I can now legally say that I am a 23 year old woman. Woman. Goodness. I used to hate that word when I was younger. It seemed crass and weak to me. I preferred ‘lady’. I love being a ‘woman’ now.

I don’t know what changed. I think as I have grown I have begun to associate the word ‘woman’ with all the strong and incredible women in my life. My eyes have been opened.

I think my mind was 23 way before my body was. I don’t feel any different. I don’t feel excited about ageing, as I used to. I just feel like a person who is an adult and has some responsibilities and aspirations. I also feel worried and sad because I miss my parents tremendously, and being an adult means I have to be away from them a lot. I just miss them. Thinking about them makes me want to cry.

Is this normal behaviour for a 23 year old lady?

I don’t want to list 23 things I’ve learned from my 23 years on Earth. Honestly, it feels pretentious. I feel as though I can learn so much more, and change so much more, and that actually I am a little green when it comes to knowledge and life experiences. I also don’t know what to think of life itself.

I have a lot of hope, but I know that if I didn’t have faith, I would be one of those hopeless people. I keep thinking that my time here is limited, that I am worrying about what doesn’t matter in the grand scheme of things.

I feel like it’s my fortieth birthday. When I pass young people I view them as ‘young’, then I remember I am too, but I feel so removed from them. I just don’t feel it.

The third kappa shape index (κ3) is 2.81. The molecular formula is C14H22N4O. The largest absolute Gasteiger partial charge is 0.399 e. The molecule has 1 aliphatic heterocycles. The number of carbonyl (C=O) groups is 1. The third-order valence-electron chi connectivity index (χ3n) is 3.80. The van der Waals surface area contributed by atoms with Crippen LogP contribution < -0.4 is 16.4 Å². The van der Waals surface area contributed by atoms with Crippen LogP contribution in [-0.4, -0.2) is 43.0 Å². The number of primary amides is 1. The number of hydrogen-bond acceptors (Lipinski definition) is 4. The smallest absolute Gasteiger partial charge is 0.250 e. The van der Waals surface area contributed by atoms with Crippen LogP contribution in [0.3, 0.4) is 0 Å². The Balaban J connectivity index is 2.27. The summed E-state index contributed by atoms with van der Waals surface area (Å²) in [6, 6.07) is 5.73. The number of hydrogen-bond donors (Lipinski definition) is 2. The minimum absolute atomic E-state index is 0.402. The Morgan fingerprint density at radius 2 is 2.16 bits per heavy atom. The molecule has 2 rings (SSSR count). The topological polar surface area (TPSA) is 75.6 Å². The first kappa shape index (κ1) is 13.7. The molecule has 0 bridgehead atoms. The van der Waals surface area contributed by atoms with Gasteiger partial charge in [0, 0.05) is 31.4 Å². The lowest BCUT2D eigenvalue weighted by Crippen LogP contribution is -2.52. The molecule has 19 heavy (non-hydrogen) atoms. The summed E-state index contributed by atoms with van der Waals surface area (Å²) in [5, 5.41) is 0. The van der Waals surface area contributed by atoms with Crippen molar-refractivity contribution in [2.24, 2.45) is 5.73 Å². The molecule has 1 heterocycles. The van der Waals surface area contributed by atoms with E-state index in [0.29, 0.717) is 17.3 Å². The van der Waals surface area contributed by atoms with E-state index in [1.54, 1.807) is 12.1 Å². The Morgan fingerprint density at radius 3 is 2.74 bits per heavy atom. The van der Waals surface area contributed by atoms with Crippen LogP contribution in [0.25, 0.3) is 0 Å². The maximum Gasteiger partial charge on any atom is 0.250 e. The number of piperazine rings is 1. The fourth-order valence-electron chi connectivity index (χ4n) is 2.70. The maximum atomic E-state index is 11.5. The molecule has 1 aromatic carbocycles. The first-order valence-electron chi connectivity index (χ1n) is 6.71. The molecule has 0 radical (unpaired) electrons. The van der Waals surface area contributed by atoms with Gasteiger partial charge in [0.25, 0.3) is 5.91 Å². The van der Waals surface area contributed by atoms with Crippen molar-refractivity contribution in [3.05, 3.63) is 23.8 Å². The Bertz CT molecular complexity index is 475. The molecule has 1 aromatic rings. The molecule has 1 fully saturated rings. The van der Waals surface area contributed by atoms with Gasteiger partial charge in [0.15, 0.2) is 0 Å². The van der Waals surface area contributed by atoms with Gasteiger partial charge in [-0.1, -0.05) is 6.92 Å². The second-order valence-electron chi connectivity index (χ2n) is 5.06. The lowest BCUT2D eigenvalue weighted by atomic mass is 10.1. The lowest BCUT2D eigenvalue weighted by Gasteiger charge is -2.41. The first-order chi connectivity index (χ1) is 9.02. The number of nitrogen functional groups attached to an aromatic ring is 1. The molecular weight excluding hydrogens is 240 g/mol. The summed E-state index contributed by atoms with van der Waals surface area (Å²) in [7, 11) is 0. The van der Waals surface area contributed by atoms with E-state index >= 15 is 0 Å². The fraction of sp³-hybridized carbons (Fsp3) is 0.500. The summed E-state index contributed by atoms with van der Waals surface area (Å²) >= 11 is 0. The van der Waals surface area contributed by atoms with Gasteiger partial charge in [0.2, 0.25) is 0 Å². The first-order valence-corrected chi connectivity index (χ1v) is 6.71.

I feel it when my legs want to run in the sunshine, and my energy spills out of my mouth in excited babble. I feel it in my bones when I move. But my mind feels weary. The world doesn’t feel real to me, somehow, like it is my road to…somewhere. I do believe it is, and I feel like a stranger. Like I have travelled for years and years and my time is nearly up. The truth is however, I have not travelled. Not really. Sure, I’ve been to Spain and Paris and Morocco and Italy – but in between those travels I have been lazy and unproductive and have done nothing at all. Not a single thing, save for university assignments. And maybe teach a little at school. But in three years …. nothing. What have I learned?

I honestly feel sickened with myself. I should have been experiencing the world but I didn’t.

So why on earth do I feel so old? Feeling old signifies having a tonne of experience and living a full life. My grandmother, God rest her soul, used to say towards the very end of her life, ‘I’m done now. I’ve raised my kids, I’ve lived to see my grandkids grow up, I’ve got nothing else to offer.’ Granted, she said it whilst in constant pain and hurt, but she had lived a complete, whole life. Not a very happy one, but she spent her days always doing things. She touched so many hearts and lives, people still come up to me and tell me how good my grandmother’s soul was. For all her unhappiness, she spread so much good in her world.